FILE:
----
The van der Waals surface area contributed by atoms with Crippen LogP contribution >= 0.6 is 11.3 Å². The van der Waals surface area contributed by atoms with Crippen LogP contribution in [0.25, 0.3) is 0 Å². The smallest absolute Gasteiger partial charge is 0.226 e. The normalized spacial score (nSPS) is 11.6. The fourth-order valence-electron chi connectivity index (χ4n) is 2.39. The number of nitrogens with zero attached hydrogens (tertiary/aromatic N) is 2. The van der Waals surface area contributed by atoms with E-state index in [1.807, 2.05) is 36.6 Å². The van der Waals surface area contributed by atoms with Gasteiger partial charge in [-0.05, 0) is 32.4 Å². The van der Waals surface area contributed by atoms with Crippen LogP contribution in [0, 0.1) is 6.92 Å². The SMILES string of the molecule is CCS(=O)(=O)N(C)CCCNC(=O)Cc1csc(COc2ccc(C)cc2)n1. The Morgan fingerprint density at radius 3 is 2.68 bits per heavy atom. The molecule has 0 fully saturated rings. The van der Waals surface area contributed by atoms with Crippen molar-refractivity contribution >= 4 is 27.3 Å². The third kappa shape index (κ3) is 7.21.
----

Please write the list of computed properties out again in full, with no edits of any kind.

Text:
The van der Waals surface area contributed by atoms with Crippen LogP contribution >= 0.6 is 11.3 Å². The van der Waals surface area contributed by atoms with Crippen LogP contribution in [0.25, 0.3) is 0 Å². The smallest absolute Gasteiger partial charge is 0.226 e. The normalized spacial score (nSPS) is 11.6. The fourth-order valence-electron chi connectivity index (χ4n) is 2.39. The number of nitrogens with zero attached hydrogens (tertiary/aromatic N) is 2. The van der Waals surface area contributed by atoms with E-state index in [1.807, 2.05) is 36.6 Å². The van der Waals surface area contributed by atoms with Gasteiger partial charge in [-0.05, 0) is 32.4 Å². The van der Waals surface area contributed by atoms with Crippen LogP contribution in [0, 0.1) is 6.92 Å². The SMILES string of the molecule is CCS(=O)(=O)N(C)CCCNC(=O)Cc1csc(COc2ccc(C)cc2)n1. The Morgan fingerprint density at radius 3 is 2.68 bits per heavy atom. The molecule has 0 fully saturated rings. The van der Waals surface area contributed by atoms with Crippen molar-refractivity contribution >= 4 is 27.3 Å². The third kappa shape index (κ3) is 7.21.